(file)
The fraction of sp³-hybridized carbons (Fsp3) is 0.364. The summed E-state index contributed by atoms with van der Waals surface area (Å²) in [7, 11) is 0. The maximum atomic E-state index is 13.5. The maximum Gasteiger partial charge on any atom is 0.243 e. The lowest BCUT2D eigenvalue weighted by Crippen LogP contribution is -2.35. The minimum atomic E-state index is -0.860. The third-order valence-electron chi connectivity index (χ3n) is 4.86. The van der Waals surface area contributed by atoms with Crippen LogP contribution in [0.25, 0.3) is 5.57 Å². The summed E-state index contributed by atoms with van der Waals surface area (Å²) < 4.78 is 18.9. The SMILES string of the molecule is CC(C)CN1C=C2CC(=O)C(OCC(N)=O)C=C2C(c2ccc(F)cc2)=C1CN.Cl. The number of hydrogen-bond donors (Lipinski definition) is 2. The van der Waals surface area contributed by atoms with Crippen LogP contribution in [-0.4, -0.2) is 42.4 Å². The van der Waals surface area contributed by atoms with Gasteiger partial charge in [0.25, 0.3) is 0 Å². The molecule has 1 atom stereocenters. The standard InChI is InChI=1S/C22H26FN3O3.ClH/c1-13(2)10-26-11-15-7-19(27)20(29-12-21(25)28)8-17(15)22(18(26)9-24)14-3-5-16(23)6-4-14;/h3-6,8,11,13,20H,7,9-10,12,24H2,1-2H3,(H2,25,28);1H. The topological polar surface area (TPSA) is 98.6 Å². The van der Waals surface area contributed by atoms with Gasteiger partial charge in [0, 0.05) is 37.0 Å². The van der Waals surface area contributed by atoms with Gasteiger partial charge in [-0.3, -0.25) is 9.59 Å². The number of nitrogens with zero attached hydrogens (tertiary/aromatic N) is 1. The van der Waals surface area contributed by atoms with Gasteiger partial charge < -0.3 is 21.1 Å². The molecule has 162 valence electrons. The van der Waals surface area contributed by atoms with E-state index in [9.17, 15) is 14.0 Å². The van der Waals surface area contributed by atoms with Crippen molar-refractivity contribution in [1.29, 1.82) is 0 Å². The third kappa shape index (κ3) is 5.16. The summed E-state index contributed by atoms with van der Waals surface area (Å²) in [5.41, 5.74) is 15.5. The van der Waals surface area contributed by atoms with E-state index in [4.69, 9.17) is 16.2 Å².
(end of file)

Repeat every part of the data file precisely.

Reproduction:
The fraction of sp³-hybridized carbons (Fsp3) is 0.364. The summed E-state index contributed by atoms with van der Waals surface area (Å²) in [7, 11) is 0. The maximum atomic E-state index is 13.5. The maximum Gasteiger partial charge on any atom is 0.243 e. The lowest BCUT2D eigenvalue weighted by Crippen LogP contribution is -2.35. The minimum atomic E-state index is -0.860. The third-order valence-electron chi connectivity index (χ3n) is 4.86. The van der Waals surface area contributed by atoms with Crippen LogP contribution in [0.25, 0.3) is 5.57 Å². The summed E-state index contributed by atoms with van der Waals surface area (Å²) < 4.78 is 18.9. The SMILES string of the molecule is CC(C)CN1C=C2CC(=O)C(OCC(N)=O)C=C2C(c2ccc(F)cc2)=C1CN.Cl. The number of hydrogen-bond donors (Lipinski definition) is 2. The van der Waals surface area contributed by atoms with Crippen LogP contribution in [-0.4, -0.2) is 42.4 Å². The van der Waals surface area contributed by atoms with Gasteiger partial charge in [0.25, 0.3) is 0 Å². The molecule has 1 atom stereocenters. The standard InChI is InChI=1S/C22H26FN3O3.ClH/c1-13(2)10-26-11-15-7-19(27)20(29-12-21(25)28)8-17(15)22(18(26)9-24)14-3-5-16(23)6-4-14;/h3-6,8,11,13,20H,7,9-10,12,24H2,1-2H3,(H2,25,28);1H. The topological polar surface area (TPSA) is 98.6 Å². The van der Waals surface area contributed by atoms with Gasteiger partial charge in [0, 0.05) is 37.0 Å². The van der Waals surface area contributed by atoms with Gasteiger partial charge in [-0.3, -0.25) is 9.59 Å². The number of nitrogens with zero attached hydrogens (tertiary/aromatic N) is 1. The van der Waals surface area contributed by atoms with Gasteiger partial charge < -0.3 is 21.1 Å². The molecule has 162 valence electrons. The van der Waals surface area contributed by atoms with E-state index in [9.17, 15) is 14.0 Å². The van der Waals surface area contributed by atoms with Crippen molar-refractivity contribution in [1.29, 1.82) is 0 Å². The third kappa shape index (κ3) is 5.16. The summed E-state index contributed by atoms with van der Waals surface area (Å²) in [5.41, 5.74) is 15.5. The van der Waals surface area contributed by atoms with E-state index in [4.69, 9.17) is 16.2 Å².